Five Easy Steps to Finding the Right Yoga Style for You


Guest Post by Anna Kaminsky

yoga pose young woman in bikini

When you need to work off some stress, there’s nothing better than turning your body into a pretzel with a yoga exercise! Actually, you don’t have to do the type of pretzel exercises that you may be imagining when you think of yoga. In fact, the best thing about this form of relaxation therapy is you can push yourself as far as you want without having to worry about keeping up with others. This is an individual exercise program that works on not only your physical body but your emotional and spiritual side as well. You can do as much or as little as you want and still feel the incredible benefits that yoga provides.

 

Finding the right yoga practice that works for you

When you’re deciding on a yoga class, there are a few things you’ll want to consider first. Not all yoga therapy is created equal, and you’ll need to find the one that fits into your lifestyle and your physical limits the best. Here are 5 easy steps you can use to help find the right one for you.

 

1. Take it easy at the beginning

Look for a slow and gentle type of yoga class that concentrates a lot on breathing techniques. It’s the breathing that will help get you through your classes and get you de-stressed as much as possible. These types of yoga programs will allow you to start with slow motion exercises and then gradually move forward to more advanced ones when you are ready.

 

2. Look for smaller class sizes

The smaller the class size the more individual attention you will end up getting. This means that the instructor will have more time to show you individualized poses that would be best for you. Smaller classes can also lead to a closeness between the members that could not otherwise be found in a larger setting.

 

3. Look specifically for a beginner program

Try to find a class that labels itself as being for beginners so that the instructor knows exactly what he can expect from you when you get started. Not only will you need to perform the exercises, but you’ll also have to get used to the poses and the terminology used in this beautiful form of exercise. If you’re uncertain about a certain yoga class be sure to call up first to find out whether or not it is suitable for beginners.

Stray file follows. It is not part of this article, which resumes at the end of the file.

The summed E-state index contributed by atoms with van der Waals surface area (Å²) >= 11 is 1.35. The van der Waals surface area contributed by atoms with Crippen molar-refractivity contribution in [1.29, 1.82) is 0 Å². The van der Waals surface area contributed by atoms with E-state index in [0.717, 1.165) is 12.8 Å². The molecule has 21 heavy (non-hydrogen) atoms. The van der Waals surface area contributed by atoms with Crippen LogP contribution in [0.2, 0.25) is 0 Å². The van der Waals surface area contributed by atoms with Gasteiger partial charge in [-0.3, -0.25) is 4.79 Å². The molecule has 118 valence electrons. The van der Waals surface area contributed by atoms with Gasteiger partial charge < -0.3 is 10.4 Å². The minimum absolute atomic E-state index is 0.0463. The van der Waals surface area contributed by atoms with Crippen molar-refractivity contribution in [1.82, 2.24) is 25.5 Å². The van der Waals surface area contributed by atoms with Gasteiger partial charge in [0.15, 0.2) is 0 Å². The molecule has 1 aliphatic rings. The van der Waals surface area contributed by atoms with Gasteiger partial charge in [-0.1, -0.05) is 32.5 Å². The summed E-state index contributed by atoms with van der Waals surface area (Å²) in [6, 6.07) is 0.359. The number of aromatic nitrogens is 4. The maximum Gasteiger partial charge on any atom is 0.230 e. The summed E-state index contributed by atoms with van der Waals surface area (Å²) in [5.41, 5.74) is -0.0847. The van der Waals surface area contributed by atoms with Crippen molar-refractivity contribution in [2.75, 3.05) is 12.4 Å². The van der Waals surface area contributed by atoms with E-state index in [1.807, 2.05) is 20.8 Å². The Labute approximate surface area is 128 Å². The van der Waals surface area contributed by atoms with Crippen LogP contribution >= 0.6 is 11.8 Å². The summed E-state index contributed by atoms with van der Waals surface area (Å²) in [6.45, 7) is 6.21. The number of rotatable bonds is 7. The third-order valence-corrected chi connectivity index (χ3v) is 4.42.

4. Look for peace of mind

Yoga can be an enjoyable moment, where you get to really appreciate yourself for who you are. This is the chance to really be kind to yourself and not have to worry about catering to any others. You’re allowed to have total peace of mind when you’re practicing yoga and this is the beauty of it. Once you’re able to experience the feeling of oneness with yourself, it will spread into other areas of your life. You’ll feel more relaxed and better able to cope with situations and experiences outside of the yoga gym.

 

5. Have fun with the props – they are there to be used!

Oh my! You are going to be surprised when you see all of the different props that you can use during your yoga classes. There are straps, blankets, blocks, balls and all sorts of other props that will help you with your poses. They can also be used to help you feel more comfortable especially when you’re first getting started. You’ll be working on a lot of tension areas and sometimes a rolled up blanket can make all the difference in the world when it comes to your level of comfort. A great yoga class will have a variety of props available for the students.

In order to get the most out of your yoga classes, make sure that you choose the right one at the beginning. If you do happen to make a mistake and walk into a course that you feel is out gradient for you, don’t continue with it. Find out what type of class you should be in and get transferred to it. By starting out small and taking baby steps you may just find yourself in the advanced yoga classes sooner than you think!

 

Author Bio:  Anna Kaminsky is a fourth year psychology student at the University of Toronto. She is collecting data for her undergraduate thesis and works as an intern at Richmond Hill Psychology Center. In her free time, Anna likes to read, go biking and hiking, and enjoys yoga and meditation. You can also connect with Anna on Google +

1 Comment

Add yours

+ Leave a Comment